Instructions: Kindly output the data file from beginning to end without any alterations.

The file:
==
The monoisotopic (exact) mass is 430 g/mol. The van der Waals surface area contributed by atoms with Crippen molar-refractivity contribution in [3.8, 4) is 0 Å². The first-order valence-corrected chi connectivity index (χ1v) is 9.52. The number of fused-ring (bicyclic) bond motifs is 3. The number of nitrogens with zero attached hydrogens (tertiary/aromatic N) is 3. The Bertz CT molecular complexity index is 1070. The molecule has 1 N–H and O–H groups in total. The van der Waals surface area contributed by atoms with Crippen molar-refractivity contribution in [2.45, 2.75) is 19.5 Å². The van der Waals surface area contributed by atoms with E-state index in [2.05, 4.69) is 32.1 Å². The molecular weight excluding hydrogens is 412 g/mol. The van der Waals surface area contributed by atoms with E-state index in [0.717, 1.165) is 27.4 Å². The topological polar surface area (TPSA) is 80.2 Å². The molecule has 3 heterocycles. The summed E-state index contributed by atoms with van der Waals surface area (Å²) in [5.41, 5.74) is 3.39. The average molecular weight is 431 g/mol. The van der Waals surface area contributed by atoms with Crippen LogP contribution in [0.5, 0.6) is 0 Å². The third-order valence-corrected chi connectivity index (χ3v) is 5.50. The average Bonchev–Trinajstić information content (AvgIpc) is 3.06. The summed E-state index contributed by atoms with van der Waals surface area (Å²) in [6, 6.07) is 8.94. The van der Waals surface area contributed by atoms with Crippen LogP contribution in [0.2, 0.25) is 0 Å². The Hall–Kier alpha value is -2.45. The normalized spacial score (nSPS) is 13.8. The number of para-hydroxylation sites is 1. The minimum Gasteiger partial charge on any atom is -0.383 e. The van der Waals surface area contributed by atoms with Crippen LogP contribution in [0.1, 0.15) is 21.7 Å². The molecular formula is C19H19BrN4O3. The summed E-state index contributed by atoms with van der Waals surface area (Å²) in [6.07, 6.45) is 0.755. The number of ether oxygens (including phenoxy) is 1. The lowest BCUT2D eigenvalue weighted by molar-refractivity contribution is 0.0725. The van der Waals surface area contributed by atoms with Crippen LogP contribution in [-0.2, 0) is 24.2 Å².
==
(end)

The monoisotopic (exact) mass is 430 g/mol. The van der Waals surface area contributed by atoms with Crippen molar-refractivity contribution in [3.8, 4) is 0 Å². The first-order valence-corrected chi connectivity index (χ1v) is 9.52. The number of fused-ring (bicyclic) bond motifs is 3. The number of nitrogens with zero attached hydrogens (tertiary/aromatic N) is 3. The Bertz CT molecular complexity index is 1070. The molecule has 1 N–H and O–H groups in total. The van der Waals surface area contributed by atoms with Crippen molar-refractivity contribution in [2.45, 2.75) is 19.5 Å². The van der Waals surface area contributed by atoms with E-state index in [2.05, 4.69) is 32.1 Å². The molecular weight excluding hydrogens is 412 g/mol. The van der Waals surface area contributed by atoms with E-state index in [0.717, 1.165) is 27.4 Å². The topological polar surface area (TPSA) is 80.2 Å². The molecule has 3 heterocycles. The summed E-state index contributed by atoms with van der Waals surface area (Å²) in [5.41, 5.74) is 3.39. The average molecular weight is 431 g/mol. The van der Waals surface area contributed by atoms with Crippen LogP contribution in [0.5, 0.6) is 0 Å². The third-order valence-corrected chi connectivity index (χ3v) is 5.50. The average Bonchev–Trinajstić information content (AvgIpc) is 3.06. The summed E-state index contributed by atoms with van der Waals surface area (Å²) in [6, 6.07) is 8.94. The van der Waals surface area contributed by atoms with Crippen LogP contribution in [0.2, 0.25) is 0 Å². The Hall–Kier alpha value is -2.45. The normalized spacial score (nSPS) is 13.8. The number of para-hydroxylation sites is 1. The minimum Gasteiger partial charge on any atom is -0.383 e. The van der Waals surface area contributed by atoms with Crippen LogP contribution in [0.1, 0.15) is 21.7 Å². The molecular formula is C19H19BrN4O3. The summed E-state index contributed by atoms with van der Waals surface area (Å²) in [6.07, 6.45) is 0.755. The number of ether oxygens (including phenoxy) is 1. The lowest BCUT2D eigenvalue weighted by molar-refractivity contribution is 0.0725. The van der Waals surface area contributed by atoms with Crippen LogP contribution in [-0.2, 0) is 24.2 Å².